The guide is a cooperative product, the work of field workers and research workers, of writers and editors, and of competent authorities in every department of New Jersey life. Newspaper files, libraries, and many other sources have been searched for information; mechanics and farmers, scholars and policemen, artists and aviators have been interviewed. Most of the material, however, has been gathered first-hand: every major city in the State has been studied by reporters, and field workers have traveled every foot of the main highways from High Point Park to Cape May. Checking and rechecking of these thousands of items have produced, it is hoped, a minimum of error. We ask readers who find mistakes to write to the publisher, so that future editions may be corrected.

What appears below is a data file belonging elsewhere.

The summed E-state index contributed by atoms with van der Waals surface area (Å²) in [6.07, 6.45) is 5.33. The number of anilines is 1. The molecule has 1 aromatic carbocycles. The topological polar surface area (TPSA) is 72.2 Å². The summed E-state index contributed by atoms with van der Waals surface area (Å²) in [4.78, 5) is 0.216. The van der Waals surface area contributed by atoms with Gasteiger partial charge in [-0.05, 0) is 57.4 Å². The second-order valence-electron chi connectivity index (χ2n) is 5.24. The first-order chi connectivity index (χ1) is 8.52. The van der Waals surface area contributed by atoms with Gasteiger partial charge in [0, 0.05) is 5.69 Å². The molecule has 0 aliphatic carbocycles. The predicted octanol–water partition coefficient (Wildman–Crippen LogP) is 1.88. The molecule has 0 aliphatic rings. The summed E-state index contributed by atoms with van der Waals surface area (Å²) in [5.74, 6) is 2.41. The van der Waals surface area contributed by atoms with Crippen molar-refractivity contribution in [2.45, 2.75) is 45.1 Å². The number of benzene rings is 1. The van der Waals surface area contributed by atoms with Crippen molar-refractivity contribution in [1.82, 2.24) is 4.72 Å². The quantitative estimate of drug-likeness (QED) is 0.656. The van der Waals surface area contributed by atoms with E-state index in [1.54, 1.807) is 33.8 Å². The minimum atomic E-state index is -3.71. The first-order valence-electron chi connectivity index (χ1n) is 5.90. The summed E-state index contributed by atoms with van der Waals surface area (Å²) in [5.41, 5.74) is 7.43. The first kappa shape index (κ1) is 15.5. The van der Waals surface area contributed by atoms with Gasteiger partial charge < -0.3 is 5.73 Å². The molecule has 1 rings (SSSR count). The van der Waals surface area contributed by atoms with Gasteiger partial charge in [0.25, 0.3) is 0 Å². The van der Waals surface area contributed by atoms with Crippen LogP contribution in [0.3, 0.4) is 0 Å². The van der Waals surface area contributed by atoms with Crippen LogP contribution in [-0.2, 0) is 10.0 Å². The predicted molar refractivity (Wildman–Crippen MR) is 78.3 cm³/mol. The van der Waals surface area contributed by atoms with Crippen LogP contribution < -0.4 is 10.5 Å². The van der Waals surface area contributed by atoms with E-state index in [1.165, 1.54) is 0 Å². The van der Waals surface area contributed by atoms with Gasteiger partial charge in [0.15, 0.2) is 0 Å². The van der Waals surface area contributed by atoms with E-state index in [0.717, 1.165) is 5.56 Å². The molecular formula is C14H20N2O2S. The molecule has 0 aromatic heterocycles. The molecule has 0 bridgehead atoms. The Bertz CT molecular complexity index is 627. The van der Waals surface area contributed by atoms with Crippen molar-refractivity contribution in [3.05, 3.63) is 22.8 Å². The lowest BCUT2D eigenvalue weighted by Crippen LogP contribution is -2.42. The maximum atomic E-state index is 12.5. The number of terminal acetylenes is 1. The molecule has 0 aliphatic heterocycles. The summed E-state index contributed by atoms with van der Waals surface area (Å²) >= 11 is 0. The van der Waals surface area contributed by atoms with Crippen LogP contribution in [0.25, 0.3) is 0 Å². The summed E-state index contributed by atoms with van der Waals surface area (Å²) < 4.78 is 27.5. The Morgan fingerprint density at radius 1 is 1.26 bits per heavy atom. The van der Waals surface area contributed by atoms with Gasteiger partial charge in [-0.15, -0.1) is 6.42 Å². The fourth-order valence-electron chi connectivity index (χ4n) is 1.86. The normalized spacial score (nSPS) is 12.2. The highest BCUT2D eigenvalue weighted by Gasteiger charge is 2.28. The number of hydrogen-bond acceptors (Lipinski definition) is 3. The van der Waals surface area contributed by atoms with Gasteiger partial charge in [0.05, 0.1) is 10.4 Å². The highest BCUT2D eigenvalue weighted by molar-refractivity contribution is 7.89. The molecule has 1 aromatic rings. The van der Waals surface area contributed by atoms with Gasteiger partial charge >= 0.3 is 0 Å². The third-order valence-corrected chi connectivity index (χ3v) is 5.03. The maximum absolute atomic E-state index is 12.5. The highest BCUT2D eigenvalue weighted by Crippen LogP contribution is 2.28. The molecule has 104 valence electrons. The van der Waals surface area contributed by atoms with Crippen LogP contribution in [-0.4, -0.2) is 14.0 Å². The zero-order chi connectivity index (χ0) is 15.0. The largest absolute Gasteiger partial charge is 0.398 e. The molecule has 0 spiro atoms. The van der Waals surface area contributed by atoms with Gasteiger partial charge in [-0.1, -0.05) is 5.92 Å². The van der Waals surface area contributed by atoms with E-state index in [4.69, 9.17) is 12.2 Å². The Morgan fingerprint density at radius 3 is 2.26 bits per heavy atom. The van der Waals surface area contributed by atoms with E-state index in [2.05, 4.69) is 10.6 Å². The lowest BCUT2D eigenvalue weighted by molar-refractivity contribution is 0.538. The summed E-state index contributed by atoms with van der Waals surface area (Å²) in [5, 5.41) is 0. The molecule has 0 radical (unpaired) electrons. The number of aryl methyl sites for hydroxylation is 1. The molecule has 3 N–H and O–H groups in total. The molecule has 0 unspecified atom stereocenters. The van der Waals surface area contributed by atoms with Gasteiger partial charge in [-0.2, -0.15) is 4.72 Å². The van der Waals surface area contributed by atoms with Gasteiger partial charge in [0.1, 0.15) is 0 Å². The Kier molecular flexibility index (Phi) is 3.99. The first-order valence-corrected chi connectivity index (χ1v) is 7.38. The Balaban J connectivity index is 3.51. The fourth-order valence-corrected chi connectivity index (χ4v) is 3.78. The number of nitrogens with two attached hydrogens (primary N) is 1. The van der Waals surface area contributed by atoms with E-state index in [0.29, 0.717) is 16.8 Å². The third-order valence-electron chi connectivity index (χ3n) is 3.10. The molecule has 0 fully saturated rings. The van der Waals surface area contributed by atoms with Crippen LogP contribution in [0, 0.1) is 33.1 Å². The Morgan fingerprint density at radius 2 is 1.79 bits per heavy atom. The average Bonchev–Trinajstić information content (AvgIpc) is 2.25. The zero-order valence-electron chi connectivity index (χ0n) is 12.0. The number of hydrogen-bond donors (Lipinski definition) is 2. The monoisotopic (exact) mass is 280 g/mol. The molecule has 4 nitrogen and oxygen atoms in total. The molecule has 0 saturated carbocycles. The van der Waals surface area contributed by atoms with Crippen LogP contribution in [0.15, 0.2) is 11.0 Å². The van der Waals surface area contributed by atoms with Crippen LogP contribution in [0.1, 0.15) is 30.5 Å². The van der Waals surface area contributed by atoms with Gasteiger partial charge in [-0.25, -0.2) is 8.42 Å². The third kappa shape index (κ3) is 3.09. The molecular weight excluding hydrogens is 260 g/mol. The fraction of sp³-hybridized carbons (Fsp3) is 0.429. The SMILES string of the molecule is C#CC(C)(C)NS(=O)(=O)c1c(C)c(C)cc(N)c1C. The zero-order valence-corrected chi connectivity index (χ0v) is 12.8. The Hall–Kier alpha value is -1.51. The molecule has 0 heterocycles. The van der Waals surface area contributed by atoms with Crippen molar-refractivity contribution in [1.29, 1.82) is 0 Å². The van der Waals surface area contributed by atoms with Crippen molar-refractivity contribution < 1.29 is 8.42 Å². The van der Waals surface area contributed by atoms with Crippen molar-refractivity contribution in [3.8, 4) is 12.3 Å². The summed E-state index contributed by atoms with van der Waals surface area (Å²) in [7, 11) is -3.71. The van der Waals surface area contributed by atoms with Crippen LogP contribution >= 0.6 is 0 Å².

In order to keep this one-volume guide within practical book length, it has been necessary to abridge drastically the voluminous data assembled in the course of the project. Much of this material, however, will be made available in detailed studies or in encyclopedic form at a later time.